Brent Haywood: Student anti-abortion group case highlights ambit of Equality Act
Brent Haywood looks at a case in which a student anti-abortion group was denied affiliation and how it availed itself of the Equality Act.
In the field of human rights and equalities law the cases that grab the headlines are those where a judgment is delivered after a hard-fought legal battle in court. The law doesn’t develop only in courts, however; day by day the law advances without the interference of courts. In equality law, many high-profile advances have been made in the fields of employment, education or the supply of services.
Less is said about equality rights in respect of “associations”, but Part 7 of the Equality Act 2010 addresses the equality obligations on them.
Glasgow Students for Life is a group of students at Glasgow University who wish to promote an anti-abortion position. The group approached Glasgow University Students’ Representative Council for affiliation. Affiliation would permit the group access to all the rights and privileges enjoyed by other student groups on campus, including a group that advanced a pro-choice position and had already been affiliated.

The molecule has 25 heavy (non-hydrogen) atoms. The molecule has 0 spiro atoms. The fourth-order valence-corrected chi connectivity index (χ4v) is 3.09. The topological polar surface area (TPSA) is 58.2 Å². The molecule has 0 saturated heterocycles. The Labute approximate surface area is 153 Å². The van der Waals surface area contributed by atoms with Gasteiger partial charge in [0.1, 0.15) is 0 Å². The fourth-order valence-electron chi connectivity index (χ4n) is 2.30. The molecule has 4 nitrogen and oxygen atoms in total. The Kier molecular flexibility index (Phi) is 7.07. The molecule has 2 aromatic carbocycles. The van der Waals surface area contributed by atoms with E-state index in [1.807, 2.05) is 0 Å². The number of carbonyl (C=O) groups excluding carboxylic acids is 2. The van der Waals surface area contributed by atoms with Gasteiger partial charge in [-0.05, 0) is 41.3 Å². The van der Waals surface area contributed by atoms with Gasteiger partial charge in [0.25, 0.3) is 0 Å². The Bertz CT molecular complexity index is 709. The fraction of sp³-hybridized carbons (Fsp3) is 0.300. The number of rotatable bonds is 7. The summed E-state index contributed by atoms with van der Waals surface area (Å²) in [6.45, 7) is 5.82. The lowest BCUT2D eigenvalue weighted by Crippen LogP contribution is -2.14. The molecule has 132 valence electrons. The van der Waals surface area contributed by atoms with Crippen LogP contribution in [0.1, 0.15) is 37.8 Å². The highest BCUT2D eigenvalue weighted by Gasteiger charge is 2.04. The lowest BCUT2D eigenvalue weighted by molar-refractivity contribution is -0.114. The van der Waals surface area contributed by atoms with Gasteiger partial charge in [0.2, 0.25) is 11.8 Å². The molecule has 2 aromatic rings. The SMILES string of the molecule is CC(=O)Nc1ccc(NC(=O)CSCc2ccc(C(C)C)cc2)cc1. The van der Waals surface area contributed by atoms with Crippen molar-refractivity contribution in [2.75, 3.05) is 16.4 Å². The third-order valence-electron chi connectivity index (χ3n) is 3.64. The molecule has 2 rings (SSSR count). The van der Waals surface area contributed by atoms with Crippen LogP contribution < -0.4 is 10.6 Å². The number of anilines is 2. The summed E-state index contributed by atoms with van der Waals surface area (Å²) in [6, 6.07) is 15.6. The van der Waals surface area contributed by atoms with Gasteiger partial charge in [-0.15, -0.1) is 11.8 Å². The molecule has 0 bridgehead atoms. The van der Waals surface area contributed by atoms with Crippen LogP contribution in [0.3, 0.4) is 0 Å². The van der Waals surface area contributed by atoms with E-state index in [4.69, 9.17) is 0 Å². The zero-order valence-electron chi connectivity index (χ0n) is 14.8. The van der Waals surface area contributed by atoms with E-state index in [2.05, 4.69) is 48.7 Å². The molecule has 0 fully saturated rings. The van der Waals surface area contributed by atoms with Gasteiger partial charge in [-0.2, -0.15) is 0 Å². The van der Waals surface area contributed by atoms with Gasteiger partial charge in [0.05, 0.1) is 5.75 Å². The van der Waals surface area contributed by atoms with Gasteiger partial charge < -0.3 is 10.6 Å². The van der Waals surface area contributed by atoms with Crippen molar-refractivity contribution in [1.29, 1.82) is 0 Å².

Despite the fact that the wording of its constitution and its equality and diversity policy challenged “all forms of discrimination”, when the council considered the group’s application, it refused affiliation because it did not “wish its resources or branding used in the promotion of pro-life activities, which it regards as against its values”.
Lindsays was able to demonstrate that this decision was based on a rejection of the beliefs held by members of the association and, because this fell within a protected characteristic of the Equalities Act, this was unlawful unless otherwise justifiable under recognised human rights principles. Faced with the prospect of legal challenge, the council was made to think again and accepted that it had no option but to grant affiliation.
At a micro level this demonstrates that in certain cases, even when case law and precedent cannot be drawn upon, the law can be advanced. The act is doing the job that Parliament would have wanted it to.
In future, this student council ought to consider the obligations it owes to its members under equality law. At a macro level, this situation will be drawn upon when groups suffer discrimination and the cause of equality is advanced without the need for a legal encounter.
This case demonstrates that disputed positions can be resolved without the animus that court cases can generate. That is law in action.
Brent Haywood is a partner at Lindsays